### Archive for the ‘Lesson Excerpt’ Category

[This is a lesson excerpt from our online course, for which we invite you to enroll.]

Our students are always asking us:

“How hard is the LSAT?”

“It's hard. But LAW SCHOOL IS EVEN HARDER.”

If you didn’t already know this, now you do. If you already knew this, then you’re in better shape than most prospective law students out there. High five! If you didn’t get a high five but want a high five, just reread this paragraph until you get one.

I will often remind you that this test is hard, simply to remind you that you need to study to do well. If the idea of a hard test you might have to study for is very scary for you, you may want to rethink going to law school. One last time: The LSAT is hard. You still here? Let’s move on.

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[This is a lesson excerpt from our online course, for which we invite you to enroll.]

If you're having trouble with understanding what a contrapositive is on the LSAT, then watch this short video and read the rest of the post.

Contrapositives are a life-saver on the LSAT. Often, you’ll think you got an answer choice right. “Duh, they want me to infer that ‘All business school students are greedy.’ Hmm… but I don’t see it in the answers. WHAT IS GOING ON LSAT?!” Well, that’s because the right answer choice says “If you’re not greedy, you’re not a business school student.” See, same thing! I mean that too. Contrapositives are logically equivalent statements. You can think of them as being genetic twins. They’re the same.

So which one is the contrapositive? Actually, they each are contrapositive of the other.

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[This is a lesson excerpt from our online course, for which we invite you to enroll.]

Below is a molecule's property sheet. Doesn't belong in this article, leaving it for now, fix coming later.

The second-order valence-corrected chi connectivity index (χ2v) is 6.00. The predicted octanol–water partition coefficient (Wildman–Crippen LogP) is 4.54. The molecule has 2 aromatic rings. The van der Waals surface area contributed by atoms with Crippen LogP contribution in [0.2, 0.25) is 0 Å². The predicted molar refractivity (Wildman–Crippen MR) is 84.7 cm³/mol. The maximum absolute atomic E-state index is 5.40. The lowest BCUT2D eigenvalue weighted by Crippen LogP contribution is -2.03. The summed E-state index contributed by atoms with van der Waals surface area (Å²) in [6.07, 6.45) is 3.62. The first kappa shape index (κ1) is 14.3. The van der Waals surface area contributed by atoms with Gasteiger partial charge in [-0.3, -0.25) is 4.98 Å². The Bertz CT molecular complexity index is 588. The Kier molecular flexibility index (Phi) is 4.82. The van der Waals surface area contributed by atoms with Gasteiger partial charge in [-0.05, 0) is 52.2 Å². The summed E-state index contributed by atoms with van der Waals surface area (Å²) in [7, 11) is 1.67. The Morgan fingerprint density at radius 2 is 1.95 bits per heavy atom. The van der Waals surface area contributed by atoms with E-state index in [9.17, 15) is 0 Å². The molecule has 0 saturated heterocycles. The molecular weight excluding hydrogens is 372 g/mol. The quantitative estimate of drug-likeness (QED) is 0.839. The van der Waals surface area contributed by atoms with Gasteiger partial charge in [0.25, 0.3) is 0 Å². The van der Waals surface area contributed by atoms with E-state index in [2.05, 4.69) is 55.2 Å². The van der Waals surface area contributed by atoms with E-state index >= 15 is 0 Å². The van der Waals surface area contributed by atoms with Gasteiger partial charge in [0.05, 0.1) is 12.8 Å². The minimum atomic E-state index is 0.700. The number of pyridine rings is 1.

Group 4 is made up of the following terms:

• No
• None
• Not both
• Never
• Cannot

All the words in this group follow this translation rule:

You pick either idea, then negate that idea, then make the idea you negated the necessary condition.

Let’s try it, in six simple steps:

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[This is a lesson excerpt from our online course, for which we invite you to enroll.]

Group 3 is made up of the following terms:

• Unless
• Until
• Or
• Without

These are my favorites, because they’re notoriously confusing for students. I’m not sadistic or anything. That’s not why I like them. I like them because of how easily this apparent difficulty can be overcome by sticking to your translation mechanism.

[This is a lesson excerpt from our online course, for which we invite you to enroll.]

Confused by how to negate statements on the LSAT, and not sure how to use them for contrapositives? Watch this video.

Negation is contradiction. They mean the same thing. Remember we’re not talking about opposites (hot v. cold). We’re talking about logical negation, about contradiction (hot v. not hot). The easiest way to get the contradiction of any sentence is to tag the clause “It’s not the case that...” in front of the sentence. But, asking you to use that method, I’m appealing heavily to your intuitions on understanding what a negation is. In case your intuition isn’t very helpful, I’m going to walk you through a couple of commonly problematic types of sentences and show you how to negate them.

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[This is a lesson excerpt from our online course, for which we invite you to enroll.]

When you're taking your timed, practice LSATs, you must practice skipping the hard LR/RC/Games questions.  That seems to go against intuition: How am I supposed to get a high score on the LSAT if I don't even attempt some of the questions?